Among Reżā ʿAbbāsi’s most accomplished followers was Afżal Ḥosayni (q.v.), also known as Afżal Tuni, whose compositions have been often erroneously attributed to the master. Moʿin Moṣawwer, active from 1040/1630 until the early 12th/late 17th century, is Reżā ʿAbbāsi’s most prolific and well-known student, who created numerous single-page figural compositions and contributed to several illustrated texts (Farhad, 1990). His style remained remarkably consistent throughout his long career, eschewing Western pictorial concepts that became increasingly popular among his contemporaries (PLATE III). Traditionally, artists, such as Moḥammad-Qāsem, Moḥammad-Yusof, and Moḥammad-ʿAli, all of whom worked between 1040-60/1630-50, have also been identified as representative of the “Isfahan” school, although they probably worked in other centers, such as Mashad. Nevertheless, their work was indebted to the style and subject matter that flourished in Isfahan in the early 17th century.

In the 1640s, a number of Isfahani painters turned to Indian art as new sources of inspiration. Mughal and Deccani paintings offered Safavid artists, such as Shaikh ʿAbbāsi (q.v.) and Bahrām Sofrakeš, new themes and pictorial conventions, which they adapted and integrated into their work. While Shaikh ʿAbbāsi continued to explore the potential of line drawing in a more “Indianized” style, Bahrām Sofrakeš’s naturalistic floral studies were clearly modeled after mid-17th-century Mughal painting (Soudavar, cat. no. 145).

For other artists, European works of art offered new themes and pictorial concepts. The large Christian Armenian community in New Julfa, a suburb of Isfahan, as well as numerous Italian, Flemish, and Dutch visitors to the Safavid court ensured the availability of Western paintings, drawings, prints, and decorative objects in Isfahan. The presence of several European painters further contributed to the development of a “Europeanized” mode of painting, best represented in the work Moḥammad-Zamān and ʿAliqoli Jobbadār (q.v.; see also Canby, 1996b). This pictorial idiom, which flourished during the reigns of Shah Solaymān (1077-105/1666-94) and Shah Solṭān-Ḥosayn (1105-135/1694-722), marks a dramatic departure from the more traditional painting style of Reżā ʿAbbāsi and Moʿin Moṣawwer. Selectively adapting Western pictorial ideals, such as perspective, modeling and shading, Safavid artists developed an innovative, hybrid style that echoed the growing internationalism of the Safavid court towards the end of the 17th century (Plate IV).

Safavid Isfahan is also associated with the art of wall painting as is evident from the extant decoration of the Čehel Sotun and Hašt Behešt (qq.v.) palaces, as well as several Armenian private residences in New Julfa. The compositions depict reception scenes, idealized male and female figures, or iconic literary compositions, known from works on paper, but now adapted to the larger surfaces. Many of the lifesize figures are dressed in European fineries, further attesting to Persia’s growing political, diplomatic, and artistic contacts with the West. During the latter part of the 17th century, artists also experimented with oil painting, a technique that was introduced from Europe and became popular in the 18th and 19th centuries. These large-scale compositions, frequently created in pairs, depict idealized Armenian and Georgian couples, who must have played a prominent role in Isfahan’s economic and cultural life.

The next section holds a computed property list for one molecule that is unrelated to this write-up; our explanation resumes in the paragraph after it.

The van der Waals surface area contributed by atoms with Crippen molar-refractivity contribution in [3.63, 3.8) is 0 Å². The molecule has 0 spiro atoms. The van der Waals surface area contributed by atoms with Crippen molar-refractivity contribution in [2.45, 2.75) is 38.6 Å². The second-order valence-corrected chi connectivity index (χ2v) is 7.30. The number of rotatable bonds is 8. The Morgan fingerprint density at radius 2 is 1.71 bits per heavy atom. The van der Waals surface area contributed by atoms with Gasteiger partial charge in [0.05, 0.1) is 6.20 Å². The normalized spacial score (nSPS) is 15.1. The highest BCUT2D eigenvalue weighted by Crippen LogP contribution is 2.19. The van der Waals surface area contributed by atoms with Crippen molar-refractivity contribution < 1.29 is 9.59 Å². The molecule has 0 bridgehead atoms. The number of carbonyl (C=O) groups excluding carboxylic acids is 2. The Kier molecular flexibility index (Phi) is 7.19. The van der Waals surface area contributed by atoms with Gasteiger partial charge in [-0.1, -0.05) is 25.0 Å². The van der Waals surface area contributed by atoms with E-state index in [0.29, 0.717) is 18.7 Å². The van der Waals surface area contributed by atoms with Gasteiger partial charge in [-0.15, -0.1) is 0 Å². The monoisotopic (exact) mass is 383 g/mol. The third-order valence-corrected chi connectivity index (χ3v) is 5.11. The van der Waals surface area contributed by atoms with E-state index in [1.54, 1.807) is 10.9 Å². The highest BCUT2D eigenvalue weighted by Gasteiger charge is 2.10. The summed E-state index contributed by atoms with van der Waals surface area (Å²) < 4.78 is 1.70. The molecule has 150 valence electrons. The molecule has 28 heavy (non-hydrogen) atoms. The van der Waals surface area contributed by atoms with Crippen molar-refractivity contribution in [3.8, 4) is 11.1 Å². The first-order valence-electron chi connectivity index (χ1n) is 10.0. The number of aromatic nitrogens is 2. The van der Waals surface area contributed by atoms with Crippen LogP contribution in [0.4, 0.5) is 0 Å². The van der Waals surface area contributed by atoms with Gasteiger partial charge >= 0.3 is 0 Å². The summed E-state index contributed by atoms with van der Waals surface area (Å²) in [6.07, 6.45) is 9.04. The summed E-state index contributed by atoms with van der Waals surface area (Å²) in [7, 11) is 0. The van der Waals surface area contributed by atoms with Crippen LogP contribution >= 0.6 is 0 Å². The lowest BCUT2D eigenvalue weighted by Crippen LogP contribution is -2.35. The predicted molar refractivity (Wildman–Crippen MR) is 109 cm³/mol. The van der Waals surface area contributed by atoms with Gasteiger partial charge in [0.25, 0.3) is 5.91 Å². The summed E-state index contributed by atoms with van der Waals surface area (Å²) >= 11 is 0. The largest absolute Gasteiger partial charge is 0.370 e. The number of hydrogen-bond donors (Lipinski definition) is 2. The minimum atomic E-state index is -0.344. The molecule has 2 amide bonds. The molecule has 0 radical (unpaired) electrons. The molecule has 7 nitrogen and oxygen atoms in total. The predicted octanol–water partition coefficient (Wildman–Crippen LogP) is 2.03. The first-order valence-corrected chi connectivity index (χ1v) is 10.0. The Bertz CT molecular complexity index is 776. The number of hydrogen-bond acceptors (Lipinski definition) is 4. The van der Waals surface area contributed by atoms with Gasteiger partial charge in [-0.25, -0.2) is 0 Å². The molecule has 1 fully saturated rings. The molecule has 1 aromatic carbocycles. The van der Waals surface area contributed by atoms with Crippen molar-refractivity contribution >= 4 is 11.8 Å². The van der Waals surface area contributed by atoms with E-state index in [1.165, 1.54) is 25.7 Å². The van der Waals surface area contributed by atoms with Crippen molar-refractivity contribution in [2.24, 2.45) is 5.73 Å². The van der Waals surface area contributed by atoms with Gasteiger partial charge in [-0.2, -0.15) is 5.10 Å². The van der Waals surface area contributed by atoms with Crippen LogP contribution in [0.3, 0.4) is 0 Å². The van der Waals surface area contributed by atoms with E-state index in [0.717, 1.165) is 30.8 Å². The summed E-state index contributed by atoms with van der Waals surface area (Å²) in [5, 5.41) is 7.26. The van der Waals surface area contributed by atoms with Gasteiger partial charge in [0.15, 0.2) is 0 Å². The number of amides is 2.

Shah ʿAbbās and his successors were avid patrons of calligraphy, and during the 17th century, scripts such as ol and nastaʿliq (see CALLIGRAPHY) reached new levels of refinement and sophistication. The art of qeṭʿflourished, and Isfahan’s many newly erected public monuments were adorned with bold inscription panels. ʿAli-Reżā ʿAbbāsi (q.v.), one of the leading calligraphers of the period, who was appointed head of Shah ʿAbbās I’s library in 1598, designed the monumental inscriptions of the Shaikh Loṭf-Allāh Mosque and the Masjed-e Šāh among others (Honarfar, pp. 401-2, 407-10, 428-29, 468). Written in large ol, these inscriptions are notable for their densely stacked and complex designs that became a powerful visual symbol of later Safavid architecture. Although ʿAli-Reżā ʿAbbāsi also excelled in nastaʿliq, it was his rival Mir ʿEmād Ḥasani (q.v.), who is considered the unequaled master of this script (PLATE V). Reserved for poetry since the early 15th century in the Persian-speaking world, Mir ʿEmād brilliantly explored the potential of scale in his calligraphic compositions. His technical skill is most apparent in his monumental nastaʿliq, where letters change from fluid, broad strokes to razor sharp lines with utmost control and elegance. Like the painter Reżā ʿAbbāsi, Mir ʿEmād had numerous followers, who emulated his style of writing throughout the 17th century.